After the dedication, Brigham Young returned to Salt Lake City, where be became ill and died, bringing grief to his people. His death represented an immense personal loss to every Mormon in the Territory.
During the next ten years Benjamin became a Mormon Bishop and a civic leader. He continued to prosper, and his family grew at the rate of a son or a daughter every two years. Robert Stoney became more active with his music and other church activities (he was appointed clerk of his stake).
In 1877, the National Congress passed the drastic Edmunds-Tucker Act that finally doomed polygamy and began the confiscation of church property by the Federal government. At the same time John Taylor died as President of the Mormon Church. He was succeeded by Wilford Woodruff.
In 1879, Margaret Mitchell Elmer, mother of Benjamin and Joseph Lillywhite, and of Horace, Elijah, and Sarah Elmer, died in Beaver at the age of sixty-six. Read more about Margaret Mitchell here.
The following year the liberals carried Salt Lake City for the first time in an election; Wilford Woodruff issued a manifesto advising church members to refrain from polygamy; a free public school system was established throughout the territoryp; the population of Utah grew to 210,779 (including 12 Lillywhite’s and 12 Stoney’s), and Benjamin and Mary’s ninth child was born.
In 1891, Benjamin declared himself a member of the newly created Democratic party in Utah in opposition to the Republican party. The heretofore active Mormon People’s party was dissolved. The next year Benjamin cast his first Democratic vote, and lectured his twenty-year-old son, Joseph, on the evils of the newly created Republican party.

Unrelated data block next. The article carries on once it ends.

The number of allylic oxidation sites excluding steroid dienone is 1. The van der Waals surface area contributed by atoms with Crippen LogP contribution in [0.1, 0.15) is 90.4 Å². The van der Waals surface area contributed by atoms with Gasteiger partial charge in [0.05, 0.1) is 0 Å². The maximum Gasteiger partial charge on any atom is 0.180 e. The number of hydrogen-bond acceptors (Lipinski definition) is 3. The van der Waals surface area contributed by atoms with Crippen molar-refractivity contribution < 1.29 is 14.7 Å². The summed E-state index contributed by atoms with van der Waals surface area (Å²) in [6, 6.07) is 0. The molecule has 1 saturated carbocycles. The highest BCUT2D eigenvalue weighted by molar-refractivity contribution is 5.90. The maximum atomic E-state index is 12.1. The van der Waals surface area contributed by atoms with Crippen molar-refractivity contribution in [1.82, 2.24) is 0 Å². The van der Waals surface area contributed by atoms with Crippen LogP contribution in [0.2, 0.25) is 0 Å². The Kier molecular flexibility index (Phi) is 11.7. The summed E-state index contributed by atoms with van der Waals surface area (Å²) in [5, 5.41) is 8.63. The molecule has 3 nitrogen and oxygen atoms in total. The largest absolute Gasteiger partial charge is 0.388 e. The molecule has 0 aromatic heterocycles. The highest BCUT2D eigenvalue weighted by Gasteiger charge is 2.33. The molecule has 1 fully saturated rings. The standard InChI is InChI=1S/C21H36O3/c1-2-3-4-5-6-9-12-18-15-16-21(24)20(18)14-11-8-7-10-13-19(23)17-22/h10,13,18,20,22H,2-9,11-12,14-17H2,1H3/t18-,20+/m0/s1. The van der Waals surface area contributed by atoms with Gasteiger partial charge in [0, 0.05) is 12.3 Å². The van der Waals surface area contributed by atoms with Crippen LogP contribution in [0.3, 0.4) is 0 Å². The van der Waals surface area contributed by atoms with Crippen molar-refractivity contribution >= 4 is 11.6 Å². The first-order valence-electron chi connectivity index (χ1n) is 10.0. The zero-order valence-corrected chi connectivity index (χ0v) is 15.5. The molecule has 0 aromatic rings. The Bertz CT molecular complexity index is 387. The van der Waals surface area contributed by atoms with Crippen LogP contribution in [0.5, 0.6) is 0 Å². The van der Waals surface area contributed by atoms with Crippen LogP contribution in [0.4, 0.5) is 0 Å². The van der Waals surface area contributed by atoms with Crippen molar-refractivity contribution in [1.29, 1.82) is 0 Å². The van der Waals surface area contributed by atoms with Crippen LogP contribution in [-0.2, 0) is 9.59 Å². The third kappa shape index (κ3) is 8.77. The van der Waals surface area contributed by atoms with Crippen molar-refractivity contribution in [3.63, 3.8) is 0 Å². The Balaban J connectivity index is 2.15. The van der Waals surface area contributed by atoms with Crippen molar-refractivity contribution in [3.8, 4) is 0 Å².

In 1893, President Benjamin Harrison issued a manifesto of amnesty to Mormon polygamists, the National Congress authorized the return of confiscated property to Mormon Church members, and the Mormon Temple in Salt Lake was dedicated.
The Lillywhite dynasty was still growing. Benjamin was father of ten living sons and daughters, and in December of that year be became the grandfather of the first son born to Joseph Henry and Elizabeth Ellen. This infant, the first of ten, was blessed in the same church in Beaver as his father and mother. He was blessed Joseph Clinton.
By 1895, the Utah Territory was getting ready for statehood. On May 8th, the Utah Constitutional Convention signed the document that was submitted to the National Congress with Utah’s final petition for statehood. The same month another Lillywhite made her appearance. She was the second child of Joseph and Elizabeth, named Lucille.